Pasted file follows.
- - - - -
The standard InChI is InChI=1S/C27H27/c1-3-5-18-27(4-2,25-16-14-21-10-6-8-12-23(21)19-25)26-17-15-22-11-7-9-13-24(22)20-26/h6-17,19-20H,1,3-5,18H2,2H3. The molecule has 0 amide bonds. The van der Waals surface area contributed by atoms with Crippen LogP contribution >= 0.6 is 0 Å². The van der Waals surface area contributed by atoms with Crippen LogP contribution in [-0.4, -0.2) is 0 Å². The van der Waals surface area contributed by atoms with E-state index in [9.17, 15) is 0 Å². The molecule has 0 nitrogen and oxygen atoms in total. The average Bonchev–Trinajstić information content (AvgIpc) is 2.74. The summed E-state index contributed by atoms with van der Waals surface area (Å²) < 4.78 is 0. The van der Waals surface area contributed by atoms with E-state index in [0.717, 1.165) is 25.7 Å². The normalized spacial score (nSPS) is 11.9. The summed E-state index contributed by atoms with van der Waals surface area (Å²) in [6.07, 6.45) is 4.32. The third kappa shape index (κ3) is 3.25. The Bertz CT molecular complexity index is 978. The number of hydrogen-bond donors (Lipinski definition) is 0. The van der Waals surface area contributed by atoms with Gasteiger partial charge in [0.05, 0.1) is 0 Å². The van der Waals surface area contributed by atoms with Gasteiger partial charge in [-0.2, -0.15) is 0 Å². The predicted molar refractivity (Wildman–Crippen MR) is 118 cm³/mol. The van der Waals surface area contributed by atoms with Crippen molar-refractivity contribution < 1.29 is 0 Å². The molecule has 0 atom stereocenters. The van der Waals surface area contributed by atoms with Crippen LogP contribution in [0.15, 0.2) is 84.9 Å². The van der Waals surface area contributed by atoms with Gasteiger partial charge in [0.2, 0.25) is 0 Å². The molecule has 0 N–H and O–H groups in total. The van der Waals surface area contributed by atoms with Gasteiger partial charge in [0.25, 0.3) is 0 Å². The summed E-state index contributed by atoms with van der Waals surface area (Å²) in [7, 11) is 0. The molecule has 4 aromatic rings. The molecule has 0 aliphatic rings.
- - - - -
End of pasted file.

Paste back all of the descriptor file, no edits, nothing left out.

The standard InChI is InChI=1S/C27H27/c1-3-5-18-27(4-2,25-16-14-21-10-6-8-12-23(21)19-25)26-17-15-22-11-7-9-13-24(22)20-26/h6-17,19-20H,1,3-5,18H2,2H3. The molecule has 0 amide bonds. The van der Waals surface area contributed by atoms with Crippen LogP contribution >= 0.6 is 0 Å². The van der Waals surface area contributed by atoms with Crippen LogP contribution in [-0.4, -0.2) is 0 Å². The van der Waals surface area contributed by atoms with E-state index in [9.17, 15) is 0 Å². The molecule has 0 nitrogen and oxygen atoms in total. The average Bonchev–Trinajstić information content (AvgIpc) is 2.74. The summed E-state index contributed by atoms with van der Waals surface area (Å²) < 4.78 is 0. The van der Waals surface area contributed by atoms with E-state index in [0.717, 1.165) is 25.7 Å². The normalized spacial score (nSPS) is 11.9. The summed E-state index contributed by atoms with van der Waals surface area (Å²) in [6.07, 6.45) is 4.32. The third kappa shape index (κ3) is 3.25. The Bertz CT molecular complexity index is 978. The number of hydrogen-bond donors (Lipinski definition) is 0. The van der Waals surface area contributed by atoms with Gasteiger partial charge in [0.05, 0.1) is 0 Å². The van der Waals surface area contributed by atoms with Gasteiger partial charge in [-0.2, -0.15) is 0 Å². The predicted molar refractivity (Wildman–Crippen MR) is 118 cm³/mol. The van der Waals surface area contributed by atoms with Crippen molar-refractivity contribution < 1.29 is 0 Å². The molecule has 0 atom stereocenters. The van der Waals surface area contributed by atoms with Crippen LogP contribution in [0.15, 0.2) is 84.9 Å². The van der Waals surface area contributed by atoms with Gasteiger partial charge in [0.2, 0.25) is 0 Å². The molecule has 0 N–H and O–H groups in total. The van der Waals surface area contributed by atoms with Gasteiger partial charge in [0.25, 0.3) is 0 Å². The summed E-state index contributed by atoms with van der Waals surface area (Å²) in [7, 11) is 0. The molecule has 4 aromatic rings. The molecule has 0 aliphatic rings.